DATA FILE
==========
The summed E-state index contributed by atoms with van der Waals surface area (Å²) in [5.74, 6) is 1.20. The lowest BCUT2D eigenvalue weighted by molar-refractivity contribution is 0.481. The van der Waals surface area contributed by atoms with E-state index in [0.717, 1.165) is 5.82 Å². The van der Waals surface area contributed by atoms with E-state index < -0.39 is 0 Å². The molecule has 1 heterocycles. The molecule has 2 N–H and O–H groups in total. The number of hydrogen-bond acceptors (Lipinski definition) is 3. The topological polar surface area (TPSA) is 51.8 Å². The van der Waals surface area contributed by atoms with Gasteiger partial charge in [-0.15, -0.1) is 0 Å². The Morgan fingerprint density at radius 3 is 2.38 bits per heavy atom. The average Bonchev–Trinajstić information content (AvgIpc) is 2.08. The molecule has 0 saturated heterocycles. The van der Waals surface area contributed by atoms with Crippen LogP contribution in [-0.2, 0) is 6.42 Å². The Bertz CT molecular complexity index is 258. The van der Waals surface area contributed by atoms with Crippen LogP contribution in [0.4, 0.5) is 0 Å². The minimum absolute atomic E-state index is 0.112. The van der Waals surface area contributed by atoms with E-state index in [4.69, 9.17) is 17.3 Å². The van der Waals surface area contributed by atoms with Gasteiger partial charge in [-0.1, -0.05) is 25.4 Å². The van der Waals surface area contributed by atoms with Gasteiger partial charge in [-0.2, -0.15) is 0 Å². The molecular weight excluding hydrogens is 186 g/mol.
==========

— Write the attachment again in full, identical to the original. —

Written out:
The summed E-state index contributed by atoms with van der Waals surface area (Å²) in [5.74, 6) is 1.20. The lowest BCUT2D eigenvalue weighted by molar-refractivity contribution is 0.481. The van der Waals surface area contributed by atoms with E-state index in [0.717, 1.165) is 5.82 Å². The van der Waals surface area contributed by atoms with E-state index < -0.39 is 0 Å². The molecule has 1 heterocycles. The molecule has 2 N–H and O–H groups in total. The number of hydrogen-bond acceptors (Lipinski definition) is 3. The topological polar surface area (TPSA) is 51.8 Å². The van der Waals surface area contributed by atoms with Gasteiger partial charge in [-0.15, -0.1) is 0 Å². The Morgan fingerprint density at radius 3 is 2.38 bits per heavy atom. The average Bonchev–Trinajstić information content (AvgIpc) is 2.08. The molecule has 0 saturated heterocycles. The van der Waals surface area contributed by atoms with Crippen LogP contribution in [-0.2, 0) is 6.42 Å². The Bertz CT molecular complexity index is 258. The van der Waals surface area contributed by atoms with Crippen LogP contribution in [0.4, 0.5) is 0 Å². The minimum absolute atomic E-state index is 0.112. The van der Waals surface area contributed by atoms with E-state index in [4.69, 9.17) is 17.3 Å². The van der Waals surface area contributed by atoms with Gasteiger partial charge in [-0.1, -0.05) is 25.4 Å². The van der Waals surface area contributed by atoms with Gasteiger partial charge in [-0.2, -0.15) is 0 Å². The molecular weight excluding hydrogens is 186 g/mol.